the following year, Greenland — which receives more autonomy from Denmark — chooses to leave the Community after a referendum. In 1984, the United Kingdom under Margaret
Thatcher says it does not benefit enough from the Common Agricultural Policy, which then represented 80% of EU spending. The country negotiates to obtains a reduction
in its contribution to the Community’s budget. In 1986, Spain and Portugal join the Community. 12 member states and the European Commission give a boost to the internal market by signing the Single European Act. In addition to eliminating customs fees, the
goal is to remove all obstacles to the free movement of people, goods, capital and services. It is the “Single Market” project, to
be completed by 1993. After the fall of the Berlin Wall, Germany
is reunified. In the East, the USSR can no longer contain
revolts and collapses, opening up new horizons for the Community, which establishes contacts
with the countries of Eastern Europe. On 7 February 1992, European heads of state
sign the Maastricht Treaty. The European Union is created and gets new
powers. The Treaty envisages an economic union and
the future creation of a common European currency. All countries ratify the treaty, including
Denmark where two referendums and negotiations to be exempted from the common currency are
required. A new wave of countries request membership
to the Union, but Switzerland, and then Norway, oppose potential candidacy via referendums. On the other hand, in Austria, Sweden and
Finland, negotiations succeed and in 1995, the EU grows to 15 members. Signed in Schengen, Luxembourg in 1985, the Schengen Agreement is gradually introduced from 1995. Its objective is to abolish border controls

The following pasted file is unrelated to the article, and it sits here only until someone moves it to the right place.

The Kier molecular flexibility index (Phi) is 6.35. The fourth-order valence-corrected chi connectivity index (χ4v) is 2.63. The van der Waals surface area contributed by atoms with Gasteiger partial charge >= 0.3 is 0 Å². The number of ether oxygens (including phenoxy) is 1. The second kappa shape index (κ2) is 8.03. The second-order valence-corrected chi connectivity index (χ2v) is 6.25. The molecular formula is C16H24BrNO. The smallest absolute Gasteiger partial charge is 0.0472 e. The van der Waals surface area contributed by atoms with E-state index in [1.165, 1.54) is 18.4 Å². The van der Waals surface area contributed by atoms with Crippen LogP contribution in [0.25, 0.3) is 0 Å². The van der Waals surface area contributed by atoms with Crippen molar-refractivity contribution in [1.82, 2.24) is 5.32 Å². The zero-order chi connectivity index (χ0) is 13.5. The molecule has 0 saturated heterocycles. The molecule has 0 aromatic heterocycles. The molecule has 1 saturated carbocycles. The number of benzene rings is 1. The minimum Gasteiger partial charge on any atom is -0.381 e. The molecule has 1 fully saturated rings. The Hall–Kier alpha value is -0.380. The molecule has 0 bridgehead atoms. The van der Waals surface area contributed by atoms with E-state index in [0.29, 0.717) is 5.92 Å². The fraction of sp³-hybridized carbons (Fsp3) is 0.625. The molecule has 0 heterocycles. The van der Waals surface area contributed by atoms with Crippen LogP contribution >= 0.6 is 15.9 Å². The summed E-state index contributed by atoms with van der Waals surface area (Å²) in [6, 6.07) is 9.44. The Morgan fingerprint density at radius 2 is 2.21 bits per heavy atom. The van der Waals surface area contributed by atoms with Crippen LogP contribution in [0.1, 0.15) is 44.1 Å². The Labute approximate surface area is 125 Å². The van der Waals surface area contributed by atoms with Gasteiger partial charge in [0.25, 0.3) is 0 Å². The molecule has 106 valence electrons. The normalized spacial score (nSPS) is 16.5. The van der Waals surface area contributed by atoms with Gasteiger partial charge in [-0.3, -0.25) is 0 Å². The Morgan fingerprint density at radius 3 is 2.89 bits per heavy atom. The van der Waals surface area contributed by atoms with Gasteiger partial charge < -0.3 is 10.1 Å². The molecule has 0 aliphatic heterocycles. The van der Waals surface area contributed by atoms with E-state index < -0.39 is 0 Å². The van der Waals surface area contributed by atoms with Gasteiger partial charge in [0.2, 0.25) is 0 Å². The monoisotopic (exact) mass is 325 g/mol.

and therefore have total freedom of movement within the European Union. The Agreement is incorporated into the European
Union through the Treaty of Amsterdam. In addition, the common currency project advances,
which would be called the Euro. However, the United Kingdom, Sweden and Denmark
do not want it. Remaining member countries set up the European
Central Bank. The Euro is officially launched on the market
in 1999, although the currency would be put into circulation only from January 1, 2002. As negotiations take place to enlarge the
European Union, heads of state meet in Nice to try to improve the structure of the Union. The outcome of the Treaty of Nice is considered
mixed. Two referendums are needed in Ireland for
it to come into force. On 1 May 2004, 10 new countries are included
in the European Union. All new members join the Schengen area with
the exception of Cyprus, as part of the island is controlled by the Turkish army since 1974. After the half-failure of the Treaty of Nice,
the 25 heads of state meet in Rome to again try to streamline the functioning of the European
Union. This time they aim to create a constitutional treaty that would replace all existing treaties with a single text. This sparks heated debate across Europe. Fearing an overly powerful European Union
at the expense of national sovereignty, the French and Dutch populations oppose the Treaty
via referendums. This triggers a period of reflection and in-depth
consultations within member states. On January 1, 2007, Romania and Bulgaria join
the European Union. The same year, 27 heads of state sign the
Treaty of Lisbon, which aims to strengthen and improve the functioning of the European
Union after enlargement. Notably, it is agreed that the EU’s role
is to promote peace, support sustainable development, fight against social exclusion and discrimination,
and safeguard cultural heritage. The Treaty is ratified by all states but Ireland,